Watkins' claims against Hynes also fail. The Court assumes for the purposes of this discussion that any actions allegedly taken by Hynes carried the imprimatur of his authority under state law. But even if that is so, prosecutors are absolutely immune from liability in suits seeking damages for acts carried out in the course of their official duties. See Van de Kamp v. Goldstein, 555 U.S. 335, 342 (2009); Doe v. Phillips, 81 F.3d 1204 (2d Cir. 1996). "Prosecutorial immunity from [section] 1983 liability is broadly defined, covering virtually all acts, regardless of motivation, associated with the prosecutor's function as an advocate.'" Hill v. City of New York, 45 F.3d 653, 661 (2d Cir. 1995) (quoting Dory v. Ryan, 25 F.3d 81, 83 (2d Cir. 1994)) (internal alteration omitted). For example, beyond courtroom conduct prosecutorial immunity may apply to the decision whether or not to commence a prosecution in the first instance. See Ying Jing Gan v. City of New York, 996 F.2d 522, 530 (2d Cir. 1993). Here, even assuming the veracity of the facts alleged against Hynes, the decision to bring a criminal complaint is a quintessential prosecutorial function that falls squarely within the scope of the absolute immunity afforded to prosecutors. Watkins' claims against Hynes thus seek monetary relief from a defendant who is immune from such relief and must be dismissed. See 28 U.S.C. §§ 1915A(b); 1915(e)(2)(B).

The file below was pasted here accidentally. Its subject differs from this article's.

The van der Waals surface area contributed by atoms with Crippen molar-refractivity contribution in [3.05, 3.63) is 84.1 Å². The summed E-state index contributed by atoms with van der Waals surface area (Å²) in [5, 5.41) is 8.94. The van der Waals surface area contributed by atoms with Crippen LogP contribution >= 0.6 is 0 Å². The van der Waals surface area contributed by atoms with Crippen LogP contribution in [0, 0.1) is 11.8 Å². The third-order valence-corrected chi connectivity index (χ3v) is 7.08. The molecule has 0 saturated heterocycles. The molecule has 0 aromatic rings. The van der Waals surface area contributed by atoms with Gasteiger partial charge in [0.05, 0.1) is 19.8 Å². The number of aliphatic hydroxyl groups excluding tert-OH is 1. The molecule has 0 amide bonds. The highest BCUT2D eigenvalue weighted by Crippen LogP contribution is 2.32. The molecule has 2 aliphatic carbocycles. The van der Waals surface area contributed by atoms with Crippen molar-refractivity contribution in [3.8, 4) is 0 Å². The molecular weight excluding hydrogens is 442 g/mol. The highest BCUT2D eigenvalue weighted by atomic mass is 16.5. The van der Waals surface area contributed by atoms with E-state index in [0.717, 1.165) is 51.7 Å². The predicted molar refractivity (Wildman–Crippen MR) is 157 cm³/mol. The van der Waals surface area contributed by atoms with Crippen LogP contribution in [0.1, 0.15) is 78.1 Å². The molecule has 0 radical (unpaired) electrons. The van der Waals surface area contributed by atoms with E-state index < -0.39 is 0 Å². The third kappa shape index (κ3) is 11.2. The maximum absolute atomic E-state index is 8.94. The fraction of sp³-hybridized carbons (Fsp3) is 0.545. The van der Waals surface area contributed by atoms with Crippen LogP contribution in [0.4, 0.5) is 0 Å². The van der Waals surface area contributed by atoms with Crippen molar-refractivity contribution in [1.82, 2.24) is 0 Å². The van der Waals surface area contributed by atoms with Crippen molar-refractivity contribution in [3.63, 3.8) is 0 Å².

C. Futility of Amendment

Affording Watkins' pro se complaint the most liberal reading possible, the allegations therein fail to state a claim for which relief can be granted. Generally, "the court should not dismiss without granting leave to amend at least once when a liberal reading of the complaint gives any indication that a valid claim might be stated." Gomez v. USAA Fed. Sav. Bank, 171 F.3d 794, 795-96 (2d Cir. 1999) (quoting Branum v. Clark, 927 F.2d 698, 705 (2d Cir. 1991)). In this case, however, "[t]he problem with [plaintiff]'s causes of action is substantive... [and] better pleading would not cure it." Cuoco v. Moritsugu, 222 F.3d 99, 112 (2d Cir. 2000). ...